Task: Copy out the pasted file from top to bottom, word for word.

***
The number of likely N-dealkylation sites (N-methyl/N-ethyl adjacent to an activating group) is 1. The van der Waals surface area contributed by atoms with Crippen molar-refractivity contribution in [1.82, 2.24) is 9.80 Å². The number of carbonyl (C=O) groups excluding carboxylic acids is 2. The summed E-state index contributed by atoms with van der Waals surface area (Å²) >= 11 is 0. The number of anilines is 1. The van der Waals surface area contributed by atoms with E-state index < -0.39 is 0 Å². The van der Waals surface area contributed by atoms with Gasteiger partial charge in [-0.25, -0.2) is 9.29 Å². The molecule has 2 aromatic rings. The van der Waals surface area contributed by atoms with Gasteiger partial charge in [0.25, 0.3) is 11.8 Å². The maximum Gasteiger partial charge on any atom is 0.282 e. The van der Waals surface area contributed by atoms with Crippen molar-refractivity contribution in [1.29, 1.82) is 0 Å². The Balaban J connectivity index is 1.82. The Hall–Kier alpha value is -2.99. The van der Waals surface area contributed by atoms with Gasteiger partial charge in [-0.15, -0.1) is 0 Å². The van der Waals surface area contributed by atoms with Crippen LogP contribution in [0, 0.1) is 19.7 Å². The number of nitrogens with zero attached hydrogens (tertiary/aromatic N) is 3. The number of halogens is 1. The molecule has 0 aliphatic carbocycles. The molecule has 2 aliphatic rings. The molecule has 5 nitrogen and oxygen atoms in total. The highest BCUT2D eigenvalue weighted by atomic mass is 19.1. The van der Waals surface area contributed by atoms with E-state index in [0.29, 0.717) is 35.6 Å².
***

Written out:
The number of likely N-dealkylation sites (N-methyl/N-ethyl adjacent to an activating group) is 1. The van der Waals surface area contributed by atoms with Crippen molar-refractivity contribution in [1.82, 2.24) is 9.80 Å². The number of carbonyl (C=O) groups excluding carboxylic acids is 2. The summed E-state index contributed by atoms with van der Waals surface area (Å²) >= 11 is 0. The number of anilines is 1. The van der Waals surface area contributed by atoms with E-state index < -0.39 is 0 Å². The van der Waals surface area contributed by atoms with Gasteiger partial charge in [-0.25, -0.2) is 9.29 Å². The molecule has 2 aromatic rings. The van der Waals surface area contributed by atoms with Gasteiger partial charge in [0.25, 0.3) is 11.8 Å². The maximum Gasteiger partial charge on any atom is 0.282 e. The van der Waals surface area contributed by atoms with Crippen molar-refractivity contribution in [1.29, 1.82) is 0 Å². The Balaban J connectivity index is 1.82. The Hall–Kier alpha value is -2.99. The van der Waals surface area contributed by atoms with Gasteiger partial charge in [-0.15, -0.1) is 0 Å². The van der Waals surface area contributed by atoms with Crippen LogP contribution in [0, 0.1) is 19.7 Å². The number of nitrogens with zero attached hydrogens (tertiary/aromatic N) is 3. The number of halogens is 1. The molecule has 0 aliphatic carbocycles. The molecule has 2 aliphatic rings. The molecule has 5 nitrogen and oxygen atoms in total. The highest BCUT2D eigenvalue weighted by atomic mass is 19.1. The van der Waals surface area contributed by atoms with E-state index in [0.29, 0.717) is 35.6 Å².